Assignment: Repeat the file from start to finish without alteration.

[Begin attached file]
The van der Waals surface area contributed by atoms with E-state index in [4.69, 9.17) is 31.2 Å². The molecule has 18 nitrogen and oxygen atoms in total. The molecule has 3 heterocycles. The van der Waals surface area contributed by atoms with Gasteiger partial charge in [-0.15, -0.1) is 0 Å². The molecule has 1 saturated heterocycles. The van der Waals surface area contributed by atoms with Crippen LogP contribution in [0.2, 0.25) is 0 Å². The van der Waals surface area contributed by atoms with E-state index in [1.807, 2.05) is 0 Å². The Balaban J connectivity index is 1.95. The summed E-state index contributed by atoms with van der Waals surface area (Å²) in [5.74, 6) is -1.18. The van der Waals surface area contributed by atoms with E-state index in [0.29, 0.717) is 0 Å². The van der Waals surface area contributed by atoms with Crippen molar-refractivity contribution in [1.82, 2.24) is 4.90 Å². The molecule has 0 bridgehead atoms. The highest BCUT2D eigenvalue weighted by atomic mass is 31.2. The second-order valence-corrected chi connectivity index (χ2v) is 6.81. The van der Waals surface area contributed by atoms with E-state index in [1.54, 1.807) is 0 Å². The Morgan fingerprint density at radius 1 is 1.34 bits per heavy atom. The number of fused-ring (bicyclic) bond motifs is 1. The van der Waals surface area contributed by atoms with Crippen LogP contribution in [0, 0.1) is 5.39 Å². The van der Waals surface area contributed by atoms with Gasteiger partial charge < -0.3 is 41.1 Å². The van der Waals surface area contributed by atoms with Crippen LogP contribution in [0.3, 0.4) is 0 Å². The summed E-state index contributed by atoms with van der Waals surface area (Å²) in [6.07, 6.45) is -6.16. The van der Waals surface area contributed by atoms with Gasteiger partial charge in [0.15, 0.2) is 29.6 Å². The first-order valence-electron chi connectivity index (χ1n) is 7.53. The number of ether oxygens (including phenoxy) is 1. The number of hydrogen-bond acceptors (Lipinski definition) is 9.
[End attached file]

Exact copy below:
The van der Waals surface area contributed by atoms with E-state index in [4.69, 9.17) is 31.2 Å². The molecule has 18 nitrogen and oxygen atoms in total. The molecule has 3 heterocycles. The van der Waals surface area contributed by atoms with Gasteiger partial charge in [-0.15, -0.1) is 0 Å². The molecule has 1 saturated heterocycles. The van der Waals surface area contributed by atoms with Crippen LogP contribution in [0.2, 0.25) is 0 Å². The van der Waals surface area contributed by atoms with E-state index in [1.807, 2.05) is 0 Å². The Balaban J connectivity index is 1.95. The summed E-state index contributed by atoms with van der Waals surface area (Å²) in [5.74, 6) is -1.18. The van der Waals surface area contributed by atoms with E-state index in [0.29, 0.717) is 0 Å². The van der Waals surface area contributed by atoms with Crippen molar-refractivity contribution in [1.82, 2.24) is 4.90 Å². The molecule has 0 bridgehead atoms. The highest BCUT2D eigenvalue weighted by atomic mass is 31.2. The second-order valence-corrected chi connectivity index (χ2v) is 6.81. The van der Waals surface area contributed by atoms with E-state index in [1.54, 1.807) is 0 Å². The Morgan fingerprint density at radius 1 is 1.34 bits per heavy atom. The number of fused-ring (bicyclic) bond motifs is 1. The van der Waals surface area contributed by atoms with Crippen LogP contribution in [0, 0.1) is 5.39 Å². The van der Waals surface area contributed by atoms with Gasteiger partial charge < -0.3 is 41.1 Å². The van der Waals surface area contributed by atoms with Crippen LogP contribution in [0.3, 0.4) is 0 Å². The summed E-state index contributed by atoms with van der Waals surface area (Å²) in [6.07, 6.45) is -6.16. The van der Waals surface area contributed by atoms with Gasteiger partial charge in [0.15, 0.2) is 29.6 Å². The first-order valence-electron chi connectivity index (χ1n) is 7.53. The number of ether oxygens (including phenoxy) is 1. The number of hydrogen-bond acceptors (Lipinski definition) is 9.